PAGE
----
Evaluating the Hyman and Brown Contracts

Coming into the offseason, re-signing Connor Brown and Zach Hyman was on the Toronto Maple Leafs’ to do list. Minus the Marleau signing, it wasn’t an eventful offseason in Toronto, but locking up Brown and Hyman was a priority.

The two joined the team for their first full NHL season and contributed right away. Now, after seeing what they can do, it’s clear they’ll be looked upon to benefit the team’s future and their contracts will as well.

Zach Hyman

Zach Hyman didn’t get enough credit last year. Sure, for someone playing on a line with two star rookies in Auston Matthews and William Nylander, he didn’t produce a ton. That being said, in his first full NHL season, he scored 28 points and was one of the team’s best penalty killers.

Zach Hyman, Toronto Maple Leafs, NHL
(John E. Sokolowski-USA TODAY Sports)

At $2.25 million per year, Hyman will have what is one of the fairest contracts of any NHL player right now. He’s not going to be a top-six guy and shouldn’t be paid like it, but he has the potential to be one of the best bottom-six players in the league. The great thing about the contract is that Hyman has the potential to exceed 28 points per year and his peak could end up being 10 points higher and it’s pretty unlikely that he’ll end up being worth less than his salary, and even if he is, it’s only $2.25 million.

The only thing wrong with Hyman’s contract is the term. At four years, the contract will expire when he’s 29 years old, which is an awkward age to re-sign players. He will be at his peak but a decline is inevitable and the debate to re-sign or not re-sign him will be prominent. Toronto had the option to bridge Hyman for a year, but that would have given him the opportunity to push himself in his contract year to cash in at a higher price. Overall, the Hyman contract makes sense and will benefit the Leafs in the future.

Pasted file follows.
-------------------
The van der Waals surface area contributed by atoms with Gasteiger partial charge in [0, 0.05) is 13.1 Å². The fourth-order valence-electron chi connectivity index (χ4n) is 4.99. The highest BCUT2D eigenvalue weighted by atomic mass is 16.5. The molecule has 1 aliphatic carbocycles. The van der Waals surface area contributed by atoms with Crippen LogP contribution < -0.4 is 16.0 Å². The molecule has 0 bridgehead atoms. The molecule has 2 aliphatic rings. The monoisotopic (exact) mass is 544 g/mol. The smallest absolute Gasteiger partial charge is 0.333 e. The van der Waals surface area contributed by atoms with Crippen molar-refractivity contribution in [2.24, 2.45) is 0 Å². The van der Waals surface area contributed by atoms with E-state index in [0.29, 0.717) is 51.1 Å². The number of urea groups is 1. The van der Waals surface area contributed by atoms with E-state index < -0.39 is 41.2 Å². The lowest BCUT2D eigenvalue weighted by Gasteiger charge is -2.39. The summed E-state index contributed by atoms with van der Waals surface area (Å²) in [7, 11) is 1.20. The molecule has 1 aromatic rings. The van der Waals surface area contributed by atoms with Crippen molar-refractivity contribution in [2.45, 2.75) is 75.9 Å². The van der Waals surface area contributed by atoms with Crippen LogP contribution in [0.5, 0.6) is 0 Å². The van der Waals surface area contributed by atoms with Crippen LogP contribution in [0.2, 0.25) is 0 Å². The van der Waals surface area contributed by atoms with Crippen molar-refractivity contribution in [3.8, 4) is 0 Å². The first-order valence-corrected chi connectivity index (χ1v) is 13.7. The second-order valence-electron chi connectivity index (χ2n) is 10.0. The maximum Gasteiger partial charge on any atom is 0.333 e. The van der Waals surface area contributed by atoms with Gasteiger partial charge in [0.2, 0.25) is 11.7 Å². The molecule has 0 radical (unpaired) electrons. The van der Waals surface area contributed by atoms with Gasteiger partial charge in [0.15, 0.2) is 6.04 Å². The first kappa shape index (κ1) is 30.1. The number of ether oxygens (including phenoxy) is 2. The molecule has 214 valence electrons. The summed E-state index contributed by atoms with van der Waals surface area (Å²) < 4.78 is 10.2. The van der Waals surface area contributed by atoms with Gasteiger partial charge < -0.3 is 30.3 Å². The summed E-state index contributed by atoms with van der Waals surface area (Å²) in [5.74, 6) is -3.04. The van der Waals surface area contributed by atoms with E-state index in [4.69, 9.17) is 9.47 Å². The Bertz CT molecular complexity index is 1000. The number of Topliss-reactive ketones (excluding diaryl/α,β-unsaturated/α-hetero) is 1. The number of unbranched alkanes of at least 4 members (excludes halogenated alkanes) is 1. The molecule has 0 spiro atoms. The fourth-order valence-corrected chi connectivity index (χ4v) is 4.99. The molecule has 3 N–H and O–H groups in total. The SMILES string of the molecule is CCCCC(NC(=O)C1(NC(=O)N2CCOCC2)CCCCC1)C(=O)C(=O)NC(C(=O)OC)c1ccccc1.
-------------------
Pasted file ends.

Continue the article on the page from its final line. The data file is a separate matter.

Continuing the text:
Connor Brown

Connor Brown has tremendous upside. He scored 36 points playing alongside Nazem Kadri and Leo Komarov in 2016-17. Whether that line stays together or not, considering the addition of Patrick Marleau, it’s plausible that Brown hits the 45-point mark this year if he stays healthy again.

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Brown waited a while for his contract, but, like Hyman, the deal is mutually beneficial. Brown is already worth considerably more than $2.1 million and if he had signed a long-term deal it would have been in the $3.25 or $3.5 million range. Signing Brown to a three-year deal instead of two means that Auston Matthews and Mitch Marner will be signed by the time Brown needs a new contract, avoiding a headache for Leafs management.

The one downside to Brown’s contract is that in three years, he could be worth quite a bit of money. What could have been a long-term extension at $3.5 million may rise considerably if Brown’s play continues to improve in the next three years, which is likely. That being said, the deal gives Toronto the cap space they’ll need in the coming years while giving Brown more time to show what he can do, meaning everyone wins.

The fact that the Leafs will have both Hyman and Brown for the next three years at a combined cap hit of $4.35 million is mind-blowing. The contracts give Toronto the space they need to negotiate with their young superstars and are fair for all parties involved. These signings are the type of moves that will keep their young group of talent together for years to come and give them the chance to contend into the future.